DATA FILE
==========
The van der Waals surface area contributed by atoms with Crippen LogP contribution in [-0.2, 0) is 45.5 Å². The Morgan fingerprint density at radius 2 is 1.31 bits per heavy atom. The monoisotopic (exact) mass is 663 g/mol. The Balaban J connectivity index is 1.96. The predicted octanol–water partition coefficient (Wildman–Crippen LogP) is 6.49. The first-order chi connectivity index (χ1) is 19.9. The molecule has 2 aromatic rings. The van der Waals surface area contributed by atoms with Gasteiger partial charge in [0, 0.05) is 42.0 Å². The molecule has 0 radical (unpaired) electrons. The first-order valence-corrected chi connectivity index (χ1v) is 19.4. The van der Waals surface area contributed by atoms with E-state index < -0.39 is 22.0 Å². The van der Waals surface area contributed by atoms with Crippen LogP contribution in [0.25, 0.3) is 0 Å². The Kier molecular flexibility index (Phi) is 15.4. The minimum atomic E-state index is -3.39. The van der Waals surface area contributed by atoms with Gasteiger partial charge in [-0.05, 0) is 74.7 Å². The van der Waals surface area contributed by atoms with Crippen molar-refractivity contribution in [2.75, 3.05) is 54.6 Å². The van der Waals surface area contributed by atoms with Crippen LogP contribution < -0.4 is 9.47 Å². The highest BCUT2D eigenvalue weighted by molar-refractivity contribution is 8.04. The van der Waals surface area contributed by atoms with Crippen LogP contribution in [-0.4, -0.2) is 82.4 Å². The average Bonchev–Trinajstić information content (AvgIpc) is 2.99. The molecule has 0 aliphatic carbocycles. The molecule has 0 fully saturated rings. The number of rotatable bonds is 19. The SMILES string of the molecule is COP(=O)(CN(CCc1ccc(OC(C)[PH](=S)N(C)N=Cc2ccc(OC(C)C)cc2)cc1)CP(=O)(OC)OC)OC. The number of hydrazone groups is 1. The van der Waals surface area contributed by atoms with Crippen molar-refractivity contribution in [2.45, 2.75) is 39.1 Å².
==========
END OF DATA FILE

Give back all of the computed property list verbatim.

The van der Waals surface area contributed by atoms with Crippen LogP contribution in [-0.2, 0) is 45.5 Å². The Morgan fingerprint density at radius 2 is 1.31 bits per heavy atom. The monoisotopic (exact) mass is 663 g/mol. The Balaban J connectivity index is 1.96. The predicted octanol–water partition coefficient (Wildman–Crippen LogP) is 6.49. The first-order chi connectivity index (χ1) is 19.9. The molecule has 2 aromatic rings. The van der Waals surface area contributed by atoms with Gasteiger partial charge in [0, 0.05) is 42.0 Å². The molecule has 0 radical (unpaired) electrons. The first-order valence-corrected chi connectivity index (χ1v) is 19.4. The van der Waals surface area contributed by atoms with E-state index < -0.39 is 22.0 Å². The van der Waals surface area contributed by atoms with Crippen LogP contribution in [0.25, 0.3) is 0 Å². The Kier molecular flexibility index (Phi) is 15.4. The minimum atomic E-state index is -3.39. The van der Waals surface area contributed by atoms with Gasteiger partial charge in [-0.05, 0) is 74.7 Å². The van der Waals surface area contributed by atoms with Crippen molar-refractivity contribution in [2.75, 3.05) is 54.6 Å². The van der Waals surface area contributed by atoms with Crippen LogP contribution < -0.4 is 9.47 Å². The highest BCUT2D eigenvalue weighted by molar-refractivity contribution is 8.04. The van der Waals surface area contributed by atoms with Crippen LogP contribution in [-0.4, -0.2) is 82.4 Å². The average Bonchev–Trinajstić information content (AvgIpc) is 2.99. The molecule has 0 aliphatic carbocycles. The molecule has 0 fully saturated rings. The number of rotatable bonds is 19. The SMILES string of the molecule is COP(=O)(CN(CCc1ccc(OC(C)[PH](=S)N(C)N=Cc2ccc(OC(C)C)cc2)cc1)CP(=O)(OC)OC)OC. The number of hydrazone groups is 1. The van der Waals surface area contributed by atoms with Crippen molar-refractivity contribution in [2.45, 2.75) is 39.1 Å².